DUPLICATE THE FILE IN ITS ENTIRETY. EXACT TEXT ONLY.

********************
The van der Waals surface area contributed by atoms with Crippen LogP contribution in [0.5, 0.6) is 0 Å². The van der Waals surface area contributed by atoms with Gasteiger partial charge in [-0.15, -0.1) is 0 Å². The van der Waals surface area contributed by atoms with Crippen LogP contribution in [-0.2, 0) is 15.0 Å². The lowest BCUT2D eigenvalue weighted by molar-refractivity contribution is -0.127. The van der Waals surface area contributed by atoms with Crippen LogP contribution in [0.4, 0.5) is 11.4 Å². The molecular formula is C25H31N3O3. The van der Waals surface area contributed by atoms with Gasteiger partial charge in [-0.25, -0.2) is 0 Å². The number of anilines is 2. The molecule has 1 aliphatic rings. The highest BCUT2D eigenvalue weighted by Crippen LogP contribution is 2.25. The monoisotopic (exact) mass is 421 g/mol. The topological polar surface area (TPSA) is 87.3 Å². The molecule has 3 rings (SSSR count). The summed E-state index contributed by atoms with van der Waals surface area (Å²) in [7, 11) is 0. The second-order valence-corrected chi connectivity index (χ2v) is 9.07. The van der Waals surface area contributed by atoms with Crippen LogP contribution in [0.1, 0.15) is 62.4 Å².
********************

The van der Waals surface area contributed by atoms with Crippen LogP contribution in [0.5, 0.6) is 0 Å². The van der Waals surface area contributed by atoms with Gasteiger partial charge in [-0.15, -0.1) is 0 Å². The van der Waals surface area contributed by atoms with Crippen LogP contribution in [-0.2, 0) is 15.0 Å². The lowest BCUT2D eigenvalue weighted by molar-refractivity contribution is -0.127. The van der Waals surface area contributed by atoms with Crippen LogP contribution in [0.4, 0.5) is 11.4 Å². The molecular formula is C25H31N3O3. The van der Waals surface area contributed by atoms with Gasteiger partial charge in [-0.25, -0.2) is 0 Å². The number of anilines is 2. The molecule has 1 aliphatic rings. The highest BCUT2D eigenvalue weighted by Crippen LogP contribution is 2.25. The monoisotopic (exact) mass is 421 g/mol. The topological polar surface area (TPSA) is 87.3 Å². The molecule has 3 rings (SSSR count). The summed E-state index contributed by atoms with van der Waals surface area (Å²) in [7, 11) is 0. The second-order valence-corrected chi connectivity index (χ2v) is 9.07. The van der Waals surface area contributed by atoms with Crippen LogP contribution in [0.1, 0.15) is 62.4 Å².